How to cut kitchen waste as we cook more at home

In a year where Covid-19 has shined a light on the fragility of our food systems, celebrate Earth Day by taking meaningful steps to reduce food waste as you cook more at home.

A new report from United Nations Environmental Program estimates that globally, 17 percent of produced food is wasted. This equals 930 million tonnes of food waste being sent to landfills, including the resources used in the production of these foods – land, energy, labour and capital which is scarce during the pandemic.

The average Canadian sends 79 kilograms of food waste to the landfill each year. That’s 35 million metric tonnes of food, accounting for nearly 60 percent of food produced in Canada.

These striking numbers are reasons to focus more efforts on sustainable food consumption with practical plan to reduce food waste.

Second Harvest Canada, Canada’s largest food rescue organization says “there is a way forward, but we need to start by radically re-thinking how we value food at each stage of the value chain. As you will see, there is a strong business, social and environmental case for reducing food loss and waste and rescuing and redistributing surplus food”.

Before tossing that forgotten tray of vegetables from your fridge, consider the amount of greenhouse gas emissions it took to grow that food as we battle climate change. Then think about the growing number of people in the world who don’t have enough food to eat.


Saving or wasting in Covid-19

The pandemic has meant more people are spending time at home and as a result, cooking at home. Sourdough bread and banana bread topped the list of common pandemic recipes as we all became chefs. But how much more waste did our busy kitchen produce?

study by the Agri-Food Analytics Lab at Dalhousie University suggests that pandemic wise, Canadians households are now wasting 2.30 kilogram of food per week. According to the study’s modelling, “Canadian households could potentially be generating between 20 to 24 million kilos of additional organic waste a month, since the start of the pandemic.”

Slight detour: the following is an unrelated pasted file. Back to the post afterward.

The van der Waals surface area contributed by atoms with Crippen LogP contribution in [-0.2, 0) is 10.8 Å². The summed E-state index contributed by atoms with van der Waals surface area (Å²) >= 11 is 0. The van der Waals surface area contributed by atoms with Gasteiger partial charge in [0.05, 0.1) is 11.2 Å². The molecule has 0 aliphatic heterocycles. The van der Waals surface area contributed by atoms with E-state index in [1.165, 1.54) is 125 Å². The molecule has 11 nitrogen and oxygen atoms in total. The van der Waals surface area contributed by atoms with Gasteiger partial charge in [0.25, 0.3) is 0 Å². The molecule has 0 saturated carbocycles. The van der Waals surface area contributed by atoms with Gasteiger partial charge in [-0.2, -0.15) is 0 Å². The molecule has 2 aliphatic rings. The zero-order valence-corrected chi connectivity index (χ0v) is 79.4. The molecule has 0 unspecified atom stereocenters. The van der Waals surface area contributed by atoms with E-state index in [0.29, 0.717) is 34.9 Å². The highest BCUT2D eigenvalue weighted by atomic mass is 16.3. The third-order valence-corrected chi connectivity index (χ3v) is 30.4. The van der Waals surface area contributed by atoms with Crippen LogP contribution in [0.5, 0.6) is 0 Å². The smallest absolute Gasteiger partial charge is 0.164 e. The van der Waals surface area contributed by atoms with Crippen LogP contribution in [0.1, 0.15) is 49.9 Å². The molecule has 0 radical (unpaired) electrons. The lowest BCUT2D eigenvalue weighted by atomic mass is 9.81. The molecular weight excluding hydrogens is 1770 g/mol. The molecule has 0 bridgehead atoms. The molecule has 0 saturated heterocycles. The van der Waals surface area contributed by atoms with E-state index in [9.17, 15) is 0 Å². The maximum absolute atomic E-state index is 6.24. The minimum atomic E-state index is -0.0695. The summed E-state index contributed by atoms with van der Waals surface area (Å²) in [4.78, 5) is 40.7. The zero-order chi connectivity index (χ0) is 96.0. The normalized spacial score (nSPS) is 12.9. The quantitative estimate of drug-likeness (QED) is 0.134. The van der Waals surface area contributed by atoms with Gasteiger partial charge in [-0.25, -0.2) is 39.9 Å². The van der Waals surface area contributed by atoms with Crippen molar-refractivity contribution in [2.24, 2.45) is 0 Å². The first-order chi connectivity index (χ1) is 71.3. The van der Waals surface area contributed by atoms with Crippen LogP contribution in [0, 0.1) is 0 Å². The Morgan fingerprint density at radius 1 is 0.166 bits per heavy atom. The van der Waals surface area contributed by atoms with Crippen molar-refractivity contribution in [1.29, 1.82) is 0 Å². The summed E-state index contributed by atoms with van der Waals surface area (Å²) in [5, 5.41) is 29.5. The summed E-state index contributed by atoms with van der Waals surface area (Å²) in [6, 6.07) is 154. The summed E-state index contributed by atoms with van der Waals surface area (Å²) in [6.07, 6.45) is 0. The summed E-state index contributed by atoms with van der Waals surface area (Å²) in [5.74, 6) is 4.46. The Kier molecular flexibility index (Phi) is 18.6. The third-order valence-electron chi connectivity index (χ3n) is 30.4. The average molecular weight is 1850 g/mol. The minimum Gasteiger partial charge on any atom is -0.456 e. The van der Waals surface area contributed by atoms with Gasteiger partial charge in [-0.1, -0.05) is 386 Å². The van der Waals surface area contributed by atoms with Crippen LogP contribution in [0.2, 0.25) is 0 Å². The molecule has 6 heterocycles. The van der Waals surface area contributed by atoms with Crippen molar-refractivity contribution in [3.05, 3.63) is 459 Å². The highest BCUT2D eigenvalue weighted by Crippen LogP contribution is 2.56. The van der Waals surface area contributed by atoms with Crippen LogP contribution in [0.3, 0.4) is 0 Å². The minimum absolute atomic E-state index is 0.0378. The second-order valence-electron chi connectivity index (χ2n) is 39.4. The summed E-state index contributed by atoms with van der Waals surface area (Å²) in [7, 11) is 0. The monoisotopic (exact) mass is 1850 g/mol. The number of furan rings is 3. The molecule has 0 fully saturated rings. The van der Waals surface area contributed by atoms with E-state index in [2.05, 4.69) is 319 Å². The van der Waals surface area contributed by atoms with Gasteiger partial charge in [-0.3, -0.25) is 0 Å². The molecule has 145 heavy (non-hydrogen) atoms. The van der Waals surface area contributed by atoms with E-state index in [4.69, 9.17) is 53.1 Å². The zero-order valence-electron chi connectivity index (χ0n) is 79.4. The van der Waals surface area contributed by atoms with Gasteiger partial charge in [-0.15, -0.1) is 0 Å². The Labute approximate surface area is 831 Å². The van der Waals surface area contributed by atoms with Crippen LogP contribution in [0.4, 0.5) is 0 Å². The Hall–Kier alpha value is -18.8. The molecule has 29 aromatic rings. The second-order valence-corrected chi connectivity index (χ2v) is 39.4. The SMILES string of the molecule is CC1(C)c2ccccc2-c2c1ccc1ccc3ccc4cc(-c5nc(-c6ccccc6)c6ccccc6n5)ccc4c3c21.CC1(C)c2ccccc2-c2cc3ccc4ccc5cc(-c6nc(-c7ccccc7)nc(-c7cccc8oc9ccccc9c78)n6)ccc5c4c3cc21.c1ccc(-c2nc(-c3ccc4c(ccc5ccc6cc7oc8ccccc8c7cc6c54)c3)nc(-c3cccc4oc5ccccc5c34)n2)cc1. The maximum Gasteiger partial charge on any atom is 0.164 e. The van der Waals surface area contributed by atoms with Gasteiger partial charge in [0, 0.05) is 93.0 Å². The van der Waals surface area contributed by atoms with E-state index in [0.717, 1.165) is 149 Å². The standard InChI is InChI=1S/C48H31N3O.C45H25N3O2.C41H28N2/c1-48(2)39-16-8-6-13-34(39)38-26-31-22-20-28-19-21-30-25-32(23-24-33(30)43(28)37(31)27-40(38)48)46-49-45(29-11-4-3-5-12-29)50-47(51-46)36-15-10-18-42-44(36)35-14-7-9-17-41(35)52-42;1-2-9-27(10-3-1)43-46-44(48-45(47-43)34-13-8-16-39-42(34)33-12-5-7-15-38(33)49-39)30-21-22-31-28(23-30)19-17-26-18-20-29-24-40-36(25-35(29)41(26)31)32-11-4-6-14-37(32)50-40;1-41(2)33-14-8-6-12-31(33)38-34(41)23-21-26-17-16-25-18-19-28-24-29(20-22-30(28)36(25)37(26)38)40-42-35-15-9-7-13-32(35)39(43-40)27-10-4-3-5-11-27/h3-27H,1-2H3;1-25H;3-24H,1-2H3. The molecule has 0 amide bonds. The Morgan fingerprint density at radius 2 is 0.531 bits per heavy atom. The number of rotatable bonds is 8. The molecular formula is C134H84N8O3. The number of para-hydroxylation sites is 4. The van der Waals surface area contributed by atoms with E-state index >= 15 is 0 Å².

Towards Sustainability

Changing some everyday practices can help us reduce our food waste.

Poor planning is chief among reasons for high food waste. Far too often, people buy food they don’t need that often gets forgotten in the fridge. With time, these foods lose their freshness and become the least choice for mealtimes.

Misinterpretation of best before date also contributes to how much food we toss.  According to the United Nations, “much of the food purchased by households was discarded as food waste, because of a misunderstanding of date marking and improper storage of these household food items.”  Far too often, people are tossing food that is still safe to eat because it is past the best-before date on the label.

The Canadian Food Inspection Agency says that “Best-before dates are not indicators of food safety, neither before nor after the date. You can buy and eat foods after the best-before date has passed. However, when this date has passed, the food may lose some of its freshness and flavour, or its texture may have changed.” See more information on shelf life and consumption limits from Love Food Hate Waste.


Five simple steps you can take to reduce your food waste

  1. Plan your meals for the week and buy only the ingredients you need.
  2. Check your fridge before shopping to help prevent buying food you already have
  3. Check the expiry dates on your food and place those with older expiry and best before dates at the front of cupboards and fridge to ensure you use before they spoil. Also store products in airtight containers so they stay fresh longer.
  4. Compost your food waste. That’s a sure way to reduce your carbon footprint. Food scraps can be beneficial to the environment when broken down into smaller particles as composts.
  5. Making a meal from leftovers can be a great use-up strategy.

Follow this great advice from Chef and Restaurant Consultant Joanna Sable who says veggie scraps can make a great soup!

“When I make soup, the only thing that goes in my garbage is bones,” says Sable, who makes soup from earlier frozen veggie scrap and bones. She boils fresh veggie peels and bones as well, making a flavourful broth. The scraps go to her pet dog as she tosses only the bones. This all works out to a low-waste tasty soup when the freshly cut veggies are added! See more of her food saving tips here.

Farmwork to Feed Canada (F2FC) is a national volunteer not-for-profit initiative by Canadian communication professionals, students, and recent graduates in communications. F2FC collaborates with farmers, and agri-businesses amid COVID-19 pandemic-related challenges to Canada’s food supply and food security, to engage Canadians, pro bono, with compelling stories about their food system and build support for Canada’s farmers, food producers, and their essential skilled workers.

Emmanuel Okoh

Emmanuel Okoh

Emmanuel Uweru Okoh is a #Farmwork2FeedCanada storyteller and earned his Master of Rural Development from Brandon University, with interest in sustainable tourism development. He also has a Bachelor in Communications and is experienced in media relations.

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